If anyone thought that Joe Biden would have learnt his lesson after implementing policies that inflicted harm on the people of the United States, then they are entirely wrong. The Biden administration and legislative Democrats want to pay for their $3.5 trillion social welfare “infrastructure” plan by compelling pharmaceutical corporations to lower the prices they charge the government for their medications. While the capping of the prices of drugs will make the production hubs shift away and hasten the joblessness crisis, it will also make Americans unhealthy and at the end of the day, it will also make Joe Biden jobless.
The one thing consistent with the Biden administration is that it succeeds in missing the nuances while bringing policy plans one after the other. The policy plans are more about virtue signalling than any real intent to bring changes on the ground. Democrats claim that comparing the costs paid for certain prescription pharmaceuticals to those paid in other industrialised countries will save the government $500 billion over the next ten years. This will suddenly fund one-seventh of the proposed infrastructure bill solving much of the problems, or at least this is what the democrats want us to believe.
Democrat’s and their belief in the capping of drug prices
The Democrats’ intention to “save” $500 billion by imposing medication price limits is key to their plan to fund their enormous new package. The secretary of the Department of Health and Human Services (HHS) is supposed to be authorised by Congress to negotiate drug costs with pharmaceutical corporations. The HHS comprehensive plan notes, “An effective negotiation strategy must create market failure criteria, define a fair price, provide the Secretary with tools and procedures to negotiate a fair price, and incentivise pharmaceutical companies to participate in the negotiation process.” Furthermore, the negotiated pricing would not be confined to government purchases, but would also apply to commercial purchases.
The long term problem
Today’s patients may benefit from cheaper medicine prices as a result of these pricing limitations, but tomorrow’s patients will face greater pain. Price limits cause shortages by reducing supply while increasing demand. Because of this, pharmaceutical companies would have significantly less money to spend on discovering, developing, and deploying new drugs. According to a 2019 Congressional Budget Office (CBO) research, pricing limits would only prevent 8 to 15 innovative treatments from reaching patients over the next ten years.
The increase in taxes has already been criticised by the larger business community stating that it will lead to job losses. On Wednesday, the US Chamber of Commerce, Business Roundtable and other business lobbies say that they strongly oppose raising the corporate income tax rate to 28% from 21% to pay for the $2.25 trillion infrastructure plan that Biden is unveiling. They want to see a user-fee model for raising money for improvements.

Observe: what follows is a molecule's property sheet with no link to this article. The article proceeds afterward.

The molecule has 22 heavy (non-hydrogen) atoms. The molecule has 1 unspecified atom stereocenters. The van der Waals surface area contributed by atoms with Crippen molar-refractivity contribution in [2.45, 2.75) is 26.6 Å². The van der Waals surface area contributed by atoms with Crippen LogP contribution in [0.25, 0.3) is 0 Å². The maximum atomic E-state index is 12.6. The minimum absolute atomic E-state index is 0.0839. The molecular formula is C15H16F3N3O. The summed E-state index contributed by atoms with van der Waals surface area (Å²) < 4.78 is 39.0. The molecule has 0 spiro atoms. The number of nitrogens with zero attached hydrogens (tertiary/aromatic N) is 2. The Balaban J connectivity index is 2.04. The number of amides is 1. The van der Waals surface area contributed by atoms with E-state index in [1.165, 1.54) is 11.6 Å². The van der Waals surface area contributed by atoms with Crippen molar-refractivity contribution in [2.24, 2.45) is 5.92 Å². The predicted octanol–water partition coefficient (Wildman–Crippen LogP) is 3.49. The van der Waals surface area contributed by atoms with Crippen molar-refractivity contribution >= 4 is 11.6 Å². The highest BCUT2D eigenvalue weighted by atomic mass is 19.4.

Read more: As America grapples with the loss of jobs, Joe Biden comes up with a plan to kill millions of jobs across America
“We strongly oppose the general tax increases proposed by the administration, which will slow the economic recovery and make the US less competitive globally — the exact opposite of the goals of the infrastructure plan,” Neil Bradley, executive vice president and chief policy officer of the US Chamber, said in a statement.
Biden’s big pharma connect
The relationship between the Democrats and Big Pharma is not a hidden thing, but everyone knows how enmeshed the relationship is. Earlier the pharmaceutical lobbyists, who opposed the proposal to remove patents, include Mike McKay, a key fundraiser for House Democrats who are now on retainer for Pfizer, as well as some former staff members of the US Office of Trade Representative, which manages WTO negotiations. In a situation, if Joe Biden tries to cut their fortunes, it may end up cutting Mr Biden’s future political prospects as well.
The dark side of price control
In an issue brief published earlier this week, University of Chicago economists Tomas J. Philipson and Troy Durie believe that the CBO estimate is far too low. They look at the econometric literature and discover that drug price limits would “lead to a 29 to 60% drop in R&D from 2021 to 2039, resulting in 167 to 342 fewer new drug approvals during that time.” This decrease in new medication development is more than ten times bigger than the CBO estimated.
According to the researchers, pricing limitations would reduce the number of new pharmaceuticals available, which would “lead to delays in critical medical therapy, resulting in lower health outcomes for patients.” While the intent may be noble, more Americans will become sick and die as a result of government medicine price limitations.
If drug companies will spend less money on R&D, then all the better. The FDA is funded by drug companies, and therefore, the FDA fast tracks their approval. We later learn about the harm these drugs cause. The less new drugs on the market, the better. We shouldn’t be rely on these drug companies for our health.